Parents and teachers all know how distracting cellphones can be for kids, not to mention the concerning impact social media can have on young minds, as recent studies have shown.

Pointing to these negative impacts, a Utah lawmaker believes classrooms should be a device free zone — and he’s running a bill to put such a ban in Utah code.

With HB270, Rep. Trevor Lee, R-Layton, wants to ban both cellphones and smartwatches in K-12 classrooms.

“There are a lot of harmful side effects that we’re seeing from cellphones when it comes to children,” Lee said. “We’ve seen massive increases in mental health problems that are coming from phone use ... in the current public education system.”

Lee continued, “I just don’t find any use or reason why someone should have a cellphone out during a time of lectures or discussion in the class.” He hopes to empower teachers and allow for the law to “back them up” in terms of banning cellphone and smartwatch usage in their classrooms.

Lee said teachers, superintendents and school districts have reached out to support this bill. It’s necessary to ensure that time with teachers is used as efficiently as possible, he said.

Lee addressed the biggest concern he gets from parents and teachers — What happens if a school shooter enters a classroom and kids need to contact their parents?

“First of all,” he said, “a phone does nothing with a school shooter in the classroom.”

For students who are in other classrooms, their devices will be in the room with them, available for students to use during an emergency, Lee said.

Lee also sees the ability Utah teachers have to be armed and carry guns in the classroom as a deterrent.

The bill allows for school boards to discuss and decide how to enforce the policy in their districts. It would enforce different policies in lower and upper grades.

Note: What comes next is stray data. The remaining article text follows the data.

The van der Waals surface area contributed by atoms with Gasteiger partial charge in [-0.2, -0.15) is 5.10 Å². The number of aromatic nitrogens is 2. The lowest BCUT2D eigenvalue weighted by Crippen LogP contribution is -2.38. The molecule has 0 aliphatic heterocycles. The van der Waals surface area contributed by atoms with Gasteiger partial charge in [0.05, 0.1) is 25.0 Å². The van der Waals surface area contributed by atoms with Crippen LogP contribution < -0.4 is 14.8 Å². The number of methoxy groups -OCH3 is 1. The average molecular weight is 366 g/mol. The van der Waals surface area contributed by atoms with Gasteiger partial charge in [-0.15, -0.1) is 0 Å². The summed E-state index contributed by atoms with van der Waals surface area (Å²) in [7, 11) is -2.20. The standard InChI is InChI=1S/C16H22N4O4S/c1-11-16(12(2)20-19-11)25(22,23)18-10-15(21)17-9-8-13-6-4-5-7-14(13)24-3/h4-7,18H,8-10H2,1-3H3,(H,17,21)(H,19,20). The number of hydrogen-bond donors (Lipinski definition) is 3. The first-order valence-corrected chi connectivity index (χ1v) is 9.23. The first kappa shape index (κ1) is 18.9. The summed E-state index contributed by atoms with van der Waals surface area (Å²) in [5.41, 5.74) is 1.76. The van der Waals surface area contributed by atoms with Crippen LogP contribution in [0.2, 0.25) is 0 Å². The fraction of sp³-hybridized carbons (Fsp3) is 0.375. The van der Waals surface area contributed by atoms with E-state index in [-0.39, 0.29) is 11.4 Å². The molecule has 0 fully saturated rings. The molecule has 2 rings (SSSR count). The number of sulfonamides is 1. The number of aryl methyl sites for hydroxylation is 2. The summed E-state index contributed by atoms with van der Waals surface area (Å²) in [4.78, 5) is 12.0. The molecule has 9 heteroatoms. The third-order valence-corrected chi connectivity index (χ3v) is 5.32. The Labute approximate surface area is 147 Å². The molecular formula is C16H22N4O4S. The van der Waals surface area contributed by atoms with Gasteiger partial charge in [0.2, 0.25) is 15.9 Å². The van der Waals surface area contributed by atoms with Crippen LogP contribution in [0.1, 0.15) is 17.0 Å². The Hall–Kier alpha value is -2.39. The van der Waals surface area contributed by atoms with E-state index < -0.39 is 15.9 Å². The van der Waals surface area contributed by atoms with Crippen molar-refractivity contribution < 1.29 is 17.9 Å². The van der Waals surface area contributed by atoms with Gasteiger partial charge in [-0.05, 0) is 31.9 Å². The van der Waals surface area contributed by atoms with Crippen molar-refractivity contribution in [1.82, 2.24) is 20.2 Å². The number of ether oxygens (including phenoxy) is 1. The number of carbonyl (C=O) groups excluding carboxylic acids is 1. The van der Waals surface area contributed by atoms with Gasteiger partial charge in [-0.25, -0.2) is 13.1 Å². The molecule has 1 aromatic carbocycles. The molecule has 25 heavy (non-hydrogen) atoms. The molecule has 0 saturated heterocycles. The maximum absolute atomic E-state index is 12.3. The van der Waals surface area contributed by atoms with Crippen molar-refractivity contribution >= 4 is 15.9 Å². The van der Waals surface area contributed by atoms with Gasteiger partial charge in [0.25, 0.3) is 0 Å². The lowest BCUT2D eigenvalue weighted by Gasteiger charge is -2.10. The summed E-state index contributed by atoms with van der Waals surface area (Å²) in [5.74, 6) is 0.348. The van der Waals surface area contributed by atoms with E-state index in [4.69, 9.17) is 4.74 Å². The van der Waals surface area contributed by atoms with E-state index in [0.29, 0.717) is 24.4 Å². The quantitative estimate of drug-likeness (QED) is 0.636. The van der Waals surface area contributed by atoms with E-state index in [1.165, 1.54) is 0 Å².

In the elementary grades cellphone usage and smartwatches would be completely banned, placed in lockers or cubbies within the classroom.

Sarah Valle, 17, uses her phone between classes at Cyprus High School in Magna on Friday, Jan. 27, 2023. The school’s policy allows for cellphones and other electronic devices to be used between classes, but they must be put away during class. | Spenser Heaps, Deseret News

In grades 7-12, cellphones and smartwatches would be allowed between classes and during lunch.

Bylynda Murray, principal of Cedar Middle School, is concerned that the bill does not accommodate middle school specific needs, especially middle schools that also serve sixth graders. She pointed out that her school already has a cellphone policy that works well for her students.

“Why does this have to be a law when a lot of schools already have (phone) policies in place?” she asked.

“We have a pretty strict cellphone policy, which we like because of the impacts that social media has on students,” she said.

At Cedar Middle School, no phone usage is allowed through the school day. This includes lunch and time between classes.

“What I see in other schools is students not communicating, not playing with each other, not interacting because they’re on their cellphones,” she said.

“While I agree with why the legislators are looking at it, because I think (cellphones and smartwatches) are a huge distraction,” Murray said, “if this bill were to pass we would have to allow (the devices) at lunch and passing periods, which is a concern for us with middle school students.”